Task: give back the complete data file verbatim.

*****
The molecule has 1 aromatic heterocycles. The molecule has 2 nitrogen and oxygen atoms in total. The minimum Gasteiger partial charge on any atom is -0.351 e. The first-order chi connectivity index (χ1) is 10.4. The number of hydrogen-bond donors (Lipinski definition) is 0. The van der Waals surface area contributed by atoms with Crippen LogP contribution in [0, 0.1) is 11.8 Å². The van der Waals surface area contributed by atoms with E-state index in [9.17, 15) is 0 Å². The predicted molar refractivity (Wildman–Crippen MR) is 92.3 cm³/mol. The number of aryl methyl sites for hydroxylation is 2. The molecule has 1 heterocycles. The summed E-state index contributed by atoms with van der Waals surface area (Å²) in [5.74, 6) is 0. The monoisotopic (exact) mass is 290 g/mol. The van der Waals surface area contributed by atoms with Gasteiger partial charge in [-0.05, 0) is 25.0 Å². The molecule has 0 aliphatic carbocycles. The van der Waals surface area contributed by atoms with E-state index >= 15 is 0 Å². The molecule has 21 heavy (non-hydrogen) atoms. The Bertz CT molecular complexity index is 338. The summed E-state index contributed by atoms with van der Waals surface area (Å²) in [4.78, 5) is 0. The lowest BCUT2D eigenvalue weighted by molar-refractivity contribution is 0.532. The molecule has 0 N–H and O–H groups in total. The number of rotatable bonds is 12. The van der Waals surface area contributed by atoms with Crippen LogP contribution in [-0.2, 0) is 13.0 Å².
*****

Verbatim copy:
The molecule has 1 aromatic heterocycles. The molecule has 2 nitrogen and oxygen atoms in total. The minimum Gasteiger partial charge on any atom is -0.351 e. The first-order chi connectivity index (χ1) is 10.4. The number of hydrogen-bond donors (Lipinski definition) is 0. The van der Waals surface area contributed by atoms with Crippen LogP contribution in [0, 0.1) is 11.8 Å². The van der Waals surface area contributed by atoms with E-state index in [9.17, 15) is 0 Å². The predicted molar refractivity (Wildman–Crippen MR) is 92.3 cm³/mol. The number of aryl methyl sites for hydroxylation is 2. The molecule has 1 heterocycles. The summed E-state index contributed by atoms with van der Waals surface area (Å²) in [5.74, 6) is 0. The monoisotopic (exact) mass is 290 g/mol. The van der Waals surface area contributed by atoms with Gasteiger partial charge in [-0.05, 0) is 25.0 Å². The molecule has 0 aliphatic carbocycles. The van der Waals surface area contributed by atoms with E-state index >= 15 is 0 Å². The molecule has 21 heavy (non-hydrogen) atoms. The Bertz CT molecular complexity index is 338. The summed E-state index contributed by atoms with van der Waals surface area (Å²) in [4.78, 5) is 0. The lowest BCUT2D eigenvalue weighted by molar-refractivity contribution is 0.532. The molecule has 0 N–H and O–H groups in total. The number of rotatable bonds is 12. The van der Waals surface area contributed by atoms with Crippen LogP contribution in [-0.2, 0) is 13.0 Å².